Find out how you can perfect your gym routine with our five tips!
Due to differing hormones in the body, males (thanks to testosterone) naturally build more muscle than women. Women (thanks to oestrogen) do not add bulk to their bodies in the same way as men.
The reason you don’t add that much size to your biceps by lifting heavier weights (for less reps) is all down to myofibrillar hypertrophy and hyperplasia.
Hypertrophy is the enlargement of cells, better for bodybuilding as it helps to increase muscle size. When you are completing sets with higher rep counts (12-15 reps), your body will induce hypertrophy.
Hyperplasia, on the other hand, increases the number of cells, which in turn increases muscle fibres and strength but avoids muscle bulk. When you are completing sets with lower rep counts (4-6 reps), your body will induce hyperplasia.
Try to incorporate four to five exercises that target the target the muscles you want to tone (e.g. arms, back or legs), and perform one set of each exercise twice a week. When you start to feel less challenged with the amount of weight you’re lifting, increase your weights by 5 – 10%. This is called ‘overloading’ and is key to strengthening muscle.
Make sure the weight you’re starting out with isn’t too light or heavy – you should feel challenged by the last two repetitions of each set, but still be able to complete them.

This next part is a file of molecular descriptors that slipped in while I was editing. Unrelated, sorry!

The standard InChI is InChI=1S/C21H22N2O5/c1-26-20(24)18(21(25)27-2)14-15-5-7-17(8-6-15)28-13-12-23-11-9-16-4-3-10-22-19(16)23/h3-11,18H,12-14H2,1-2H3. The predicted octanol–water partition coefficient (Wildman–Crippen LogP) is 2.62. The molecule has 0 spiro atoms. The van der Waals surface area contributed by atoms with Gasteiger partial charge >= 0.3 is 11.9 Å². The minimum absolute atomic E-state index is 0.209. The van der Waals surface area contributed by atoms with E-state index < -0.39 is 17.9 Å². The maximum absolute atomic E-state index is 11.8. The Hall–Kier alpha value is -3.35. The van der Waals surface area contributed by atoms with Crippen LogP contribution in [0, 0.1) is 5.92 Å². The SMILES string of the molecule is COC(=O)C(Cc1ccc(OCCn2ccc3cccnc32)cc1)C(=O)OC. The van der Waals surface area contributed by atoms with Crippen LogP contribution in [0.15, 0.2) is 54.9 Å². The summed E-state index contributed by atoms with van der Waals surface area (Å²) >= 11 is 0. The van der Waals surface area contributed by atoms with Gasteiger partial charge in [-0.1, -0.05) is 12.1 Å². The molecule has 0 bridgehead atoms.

In general, try to stick to the principle of FIVE sets of SIX repetitions.
As with any exercise regime, you can’t expect instant results. In order to build lean muscle, you need to lift on a regular basis. For a beginner, two to three times a week is a great start – intermediates should aim for three to four times, and for advanced individuals, four to six times a week. If you are lifting this regularly it is important you alternate your muscle groups to allow for sufficient recovery time. Typically with strength training you are looking at 48 to 72 hours per isolated muscle group. Alternatively, you can do an upper and lower split.
If you’re just starting out, try a routine like lifting Mondays and Thursdays, or Tuesdays and Friday. This means giving your muscles a well-deserved rest between sessions, which you can fill with cardio workouts to get your heart pumping.
Finally, you can push on at the gym for as long as you like and spin on the elliptical as fast as you can, but if you’re fuelling your body with the wrong stuff, then you’re wasting your time. Real results come from a healthy and active lifestyle – and you need the best of both worlds.
Now that you are strengthening your cardiovascular system via aerobic activity and building denser muscle through strength training, it is important you follow up with a clean, corrective nutrition plan. This plan should allow the body to grow more muscle with protein, gain sufficient energy from fats and carbohydrates and still shed excess weight. This will allow your newly defined muscles to show their shape.